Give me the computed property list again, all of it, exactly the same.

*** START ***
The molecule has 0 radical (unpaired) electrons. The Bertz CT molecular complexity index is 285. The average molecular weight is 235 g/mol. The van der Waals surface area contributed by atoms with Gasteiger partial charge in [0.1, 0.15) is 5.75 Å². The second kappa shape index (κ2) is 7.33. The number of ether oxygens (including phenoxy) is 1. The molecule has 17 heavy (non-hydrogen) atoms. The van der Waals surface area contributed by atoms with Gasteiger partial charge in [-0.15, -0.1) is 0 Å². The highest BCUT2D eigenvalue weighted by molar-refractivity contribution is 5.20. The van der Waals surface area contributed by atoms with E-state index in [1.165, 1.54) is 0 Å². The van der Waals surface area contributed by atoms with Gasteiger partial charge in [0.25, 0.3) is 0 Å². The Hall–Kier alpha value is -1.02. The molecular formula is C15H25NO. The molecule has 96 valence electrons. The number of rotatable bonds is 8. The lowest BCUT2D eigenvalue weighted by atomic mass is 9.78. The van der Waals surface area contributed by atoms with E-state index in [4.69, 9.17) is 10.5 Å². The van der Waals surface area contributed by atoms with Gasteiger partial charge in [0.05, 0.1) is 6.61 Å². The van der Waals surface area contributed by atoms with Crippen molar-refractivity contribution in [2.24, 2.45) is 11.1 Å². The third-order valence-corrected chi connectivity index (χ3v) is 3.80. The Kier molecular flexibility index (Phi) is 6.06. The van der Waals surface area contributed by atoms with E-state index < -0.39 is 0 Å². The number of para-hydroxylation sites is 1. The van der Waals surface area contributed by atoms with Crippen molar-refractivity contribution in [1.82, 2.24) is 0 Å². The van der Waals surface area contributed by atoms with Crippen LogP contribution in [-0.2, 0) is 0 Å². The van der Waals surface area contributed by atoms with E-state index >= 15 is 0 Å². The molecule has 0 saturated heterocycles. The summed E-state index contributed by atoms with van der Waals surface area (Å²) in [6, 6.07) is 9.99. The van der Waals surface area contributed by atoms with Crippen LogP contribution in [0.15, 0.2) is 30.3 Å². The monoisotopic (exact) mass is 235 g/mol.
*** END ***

The molecule has 0 radical (unpaired) electrons. The Bertz CT molecular complexity index is 285. The average molecular weight is 235 g/mol. The van der Waals surface area contributed by atoms with Gasteiger partial charge in [0.1, 0.15) is 5.75 Å². The second kappa shape index (κ2) is 7.33. The number of ether oxygens (including phenoxy) is 1. The molecule has 17 heavy (non-hydrogen) atoms. The van der Waals surface area contributed by atoms with Gasteiger partial charge in [-0.15, -0.1) is 0 Å². The highest BCUT2D eigenvalue weighted by molar-refractivity contribution is 5.20. The van der Waals surface area contributed by atoms with E-state index in [1.165, 1.54) is 0 Å². The van der Waals surface area contributed by atoms with Gasteiger partial charge in [0.25, 0.3) is 0 Å². The Hall–Kier alpha value is -1.02. The molecular formula is C15H25NO. The molecule has 96 valence electrons. The number of rotatable bonds is 8. The lowest BCUT2D eigenvalue weighted by atomic mass is 9.78. The van der Waals surface area contributed by atoms with E-state index in [4.69, 9.17) is 10.5 Å². The van der Waals surface area contributed by atoms with Gasteiger partial charge in [0.05, 0.1) is 6.61 Å². The van der Waals surface area contributed by atoms with Crippen molar-refractivity contribution in [2.24, 2.45) is 11.1 Å². The third-order valence-corrected chi connectivity index (χ3v) is 3.80. The Kier molecular flexibility index (Phi) is 6.06. The van der Waals surface area contributed by atoms with E-state index < -0.39 is 0 Å². The number of para-hydroxylation sites is 1. The van der Waals surface area contributed by atoms with Crippen molar-refractivity contribution in [1.82, 2.24) is 0 Å². The van der Waals surface area contributed by atoms with Crippen LogP contribution in [-0.2, 0) is 0 Å². The van der Waals surface area contributed by atoms with E-state index >= 15 is 0 Å². The molecule has 0 saturated heterocycles. The summed E-state index contributed by atoms with van der Waals surface area (Å²) in [6, 6.07) is 9.99. The van der Waals surface area contributed by atoms with Crippen LogP contribution in [0.15, 0.2) is 30.3 Å². The monoisotopic (exact) mass is 235 g/mol.